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Samuel Baker. Written on the Water: British Romanticism and the Maritime Empire of Culture.

Samuel Baker. Written on the Water: British Romanticism and the Maritime Empire of Culture. Charlottesville and London: University of Virginia Press, 2010. Pp. 344. $49.50.

In our contemporary age of jet travel and bullet trains--to say nothing of email and Skype--it is easy to forget that, less than two centuries ago, when Britons wanted to travel beyond their country's borders, voyage by sea was inevitable. Fortunately, we now have Samuel Baker's Written on the Water to remind us. With its strong (but not exclusive) focus on the poetry anal prose of the Lake Poets, Baker's dense but readable study brilliantly reconstructs the central roles of maritime and nautical cultures in Romanticera British literature. In the process, Baker not only puts forward new ideas about the relations between genre, mode, and politics in the period, but also points toward a new critical paradigm for understanding British Romanticism that should nuance and complicate, if not entirely displace, the influential "Romantic imperialism" thesis popularized in the late 1990s.

As Written on the Water persuasively demonstrates, the sea plays a variety of roles in Romantic poetry and culture. One of its greatest strengths is the way it repeatedly manages to schematize large patterns of thought without oversimplifying them. Early in the book, for example, Baker establishes that "the sea" operated for the Romantics in at least two spheres simultaneously: the worldly (the domain of commerce and imperial expansion) and the allegorical (the domain of life and death, late, and uncertainty). Thus, the sea was alternately "the avenue of British geopolitical power, the ultimate arena of commerce and war and thus of modern social transformation, and the medium of any possible universal society" (41). The final phrase of this last clause, moreover, is important: as opposed to the paradigm of "universal empire" (and here I refer of course to the subtitle of Saree Makdisi's now-classic 1998 study), which polemically claimed that most outward-looking Romantic-era literature tacitly or explicitly supported Britain's imperial ambitions in the period, Baker's phrase "universal society" stakes a new--and, to my mind, ultimately more persuasive-claim: what the Romantics were truly interested in establishing was an empire, neither of territory nor of peoples, but of culture.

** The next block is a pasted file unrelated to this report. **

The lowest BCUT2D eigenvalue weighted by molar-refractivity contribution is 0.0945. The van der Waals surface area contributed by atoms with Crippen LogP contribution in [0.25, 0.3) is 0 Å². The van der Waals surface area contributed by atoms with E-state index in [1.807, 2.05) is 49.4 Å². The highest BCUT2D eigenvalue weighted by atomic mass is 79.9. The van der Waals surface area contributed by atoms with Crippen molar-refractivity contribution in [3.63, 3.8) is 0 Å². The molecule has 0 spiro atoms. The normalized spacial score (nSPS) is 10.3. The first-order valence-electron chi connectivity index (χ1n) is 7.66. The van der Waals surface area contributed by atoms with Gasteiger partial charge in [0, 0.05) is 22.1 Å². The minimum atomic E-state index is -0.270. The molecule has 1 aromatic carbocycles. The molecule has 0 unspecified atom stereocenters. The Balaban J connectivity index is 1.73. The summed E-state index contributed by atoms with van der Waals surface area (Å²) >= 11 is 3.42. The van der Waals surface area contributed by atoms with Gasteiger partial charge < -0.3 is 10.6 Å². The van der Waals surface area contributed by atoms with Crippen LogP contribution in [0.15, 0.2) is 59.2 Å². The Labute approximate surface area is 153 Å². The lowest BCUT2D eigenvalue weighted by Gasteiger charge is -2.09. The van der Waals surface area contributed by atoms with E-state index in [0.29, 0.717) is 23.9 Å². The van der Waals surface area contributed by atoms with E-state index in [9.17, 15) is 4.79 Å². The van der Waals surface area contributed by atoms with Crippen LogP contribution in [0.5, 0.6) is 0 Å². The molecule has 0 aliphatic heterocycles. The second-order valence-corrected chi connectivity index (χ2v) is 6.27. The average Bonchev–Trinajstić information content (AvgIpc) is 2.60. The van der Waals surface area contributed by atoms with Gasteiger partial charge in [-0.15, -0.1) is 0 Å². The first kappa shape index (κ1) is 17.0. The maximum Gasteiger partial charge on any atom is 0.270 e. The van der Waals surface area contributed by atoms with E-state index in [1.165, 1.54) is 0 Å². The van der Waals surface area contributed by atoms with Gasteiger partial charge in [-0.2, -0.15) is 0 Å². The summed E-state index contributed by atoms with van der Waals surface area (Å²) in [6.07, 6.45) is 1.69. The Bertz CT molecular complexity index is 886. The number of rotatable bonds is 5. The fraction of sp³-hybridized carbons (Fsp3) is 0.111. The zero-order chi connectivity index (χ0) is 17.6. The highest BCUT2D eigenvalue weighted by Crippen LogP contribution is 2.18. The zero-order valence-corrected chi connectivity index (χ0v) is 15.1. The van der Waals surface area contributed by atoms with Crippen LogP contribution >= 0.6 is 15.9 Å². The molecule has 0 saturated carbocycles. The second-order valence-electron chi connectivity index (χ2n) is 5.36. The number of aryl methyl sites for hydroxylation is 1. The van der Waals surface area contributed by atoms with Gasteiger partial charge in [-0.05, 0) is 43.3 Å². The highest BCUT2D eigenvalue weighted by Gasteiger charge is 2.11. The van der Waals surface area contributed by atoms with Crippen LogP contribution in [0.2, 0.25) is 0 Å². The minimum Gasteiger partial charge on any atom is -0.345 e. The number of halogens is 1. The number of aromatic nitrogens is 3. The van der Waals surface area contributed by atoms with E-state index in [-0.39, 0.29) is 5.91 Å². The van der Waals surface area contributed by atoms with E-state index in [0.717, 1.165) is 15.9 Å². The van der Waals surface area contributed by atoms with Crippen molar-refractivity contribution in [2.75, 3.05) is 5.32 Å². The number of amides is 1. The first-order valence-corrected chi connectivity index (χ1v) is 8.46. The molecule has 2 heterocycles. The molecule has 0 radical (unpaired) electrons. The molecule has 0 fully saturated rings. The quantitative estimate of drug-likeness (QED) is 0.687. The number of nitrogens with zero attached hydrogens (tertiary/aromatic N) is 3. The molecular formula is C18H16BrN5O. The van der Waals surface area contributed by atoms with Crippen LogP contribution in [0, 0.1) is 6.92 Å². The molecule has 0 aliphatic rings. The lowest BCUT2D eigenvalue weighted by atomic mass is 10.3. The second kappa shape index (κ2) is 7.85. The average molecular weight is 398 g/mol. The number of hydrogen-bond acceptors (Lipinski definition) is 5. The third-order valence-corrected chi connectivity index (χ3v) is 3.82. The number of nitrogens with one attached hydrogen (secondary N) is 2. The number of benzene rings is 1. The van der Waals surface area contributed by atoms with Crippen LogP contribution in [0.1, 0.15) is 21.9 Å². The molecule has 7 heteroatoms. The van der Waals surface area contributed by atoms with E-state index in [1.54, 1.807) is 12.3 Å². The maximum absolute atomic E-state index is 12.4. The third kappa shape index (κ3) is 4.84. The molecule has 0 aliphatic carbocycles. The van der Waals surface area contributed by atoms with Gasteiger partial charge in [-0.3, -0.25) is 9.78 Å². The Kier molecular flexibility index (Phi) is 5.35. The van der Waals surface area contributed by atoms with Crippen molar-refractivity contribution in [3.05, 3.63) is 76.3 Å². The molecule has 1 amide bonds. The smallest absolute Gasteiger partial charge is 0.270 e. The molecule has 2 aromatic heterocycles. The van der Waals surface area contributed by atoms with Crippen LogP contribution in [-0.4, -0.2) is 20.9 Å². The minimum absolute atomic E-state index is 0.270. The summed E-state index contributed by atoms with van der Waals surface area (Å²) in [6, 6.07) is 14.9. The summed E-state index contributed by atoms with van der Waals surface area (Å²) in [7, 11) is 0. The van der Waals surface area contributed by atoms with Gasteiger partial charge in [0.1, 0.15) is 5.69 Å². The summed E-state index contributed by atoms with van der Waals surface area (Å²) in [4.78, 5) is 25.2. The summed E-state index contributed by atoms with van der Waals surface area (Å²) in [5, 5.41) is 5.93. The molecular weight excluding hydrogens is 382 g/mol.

To this end, and drawing on Lacoue-Labarthe and Nancy's terminology in The Literary Absolute, Baker posits a catachrestical duality that alternately inspired and vexed the Lake Poets and their contemporaries: absolute culture ("culture intellectualized as a complete hierarchy of kinds of human life") and the cultural absolute ("culture experienced ... as a nonhierarchical multiplicity of incommensurate kinds") (72). In other words, for every attempt to establish or discover a uniquely British "culture"--especially one based on Britain's geopolitical situation as an island nation embodying an ideal combination of trade, liberty, and Protestantism--that could in theory be exported to the rest of the world, the Romantics just as frequently found themselves confronting the "ontological quandary" of "cultures" in the plural: "the idea ... that culture can be analyzed into elements that must, at its most essential components, be universal" (58). Absolute culture and the cultural absolute, in other words, have a disconcerting tendency to resolve into each other--an instability that Baker demonstrates was especially vexing, albeit for somewhat different reasons, to both Wordsworth and Coleridge throughout their careers.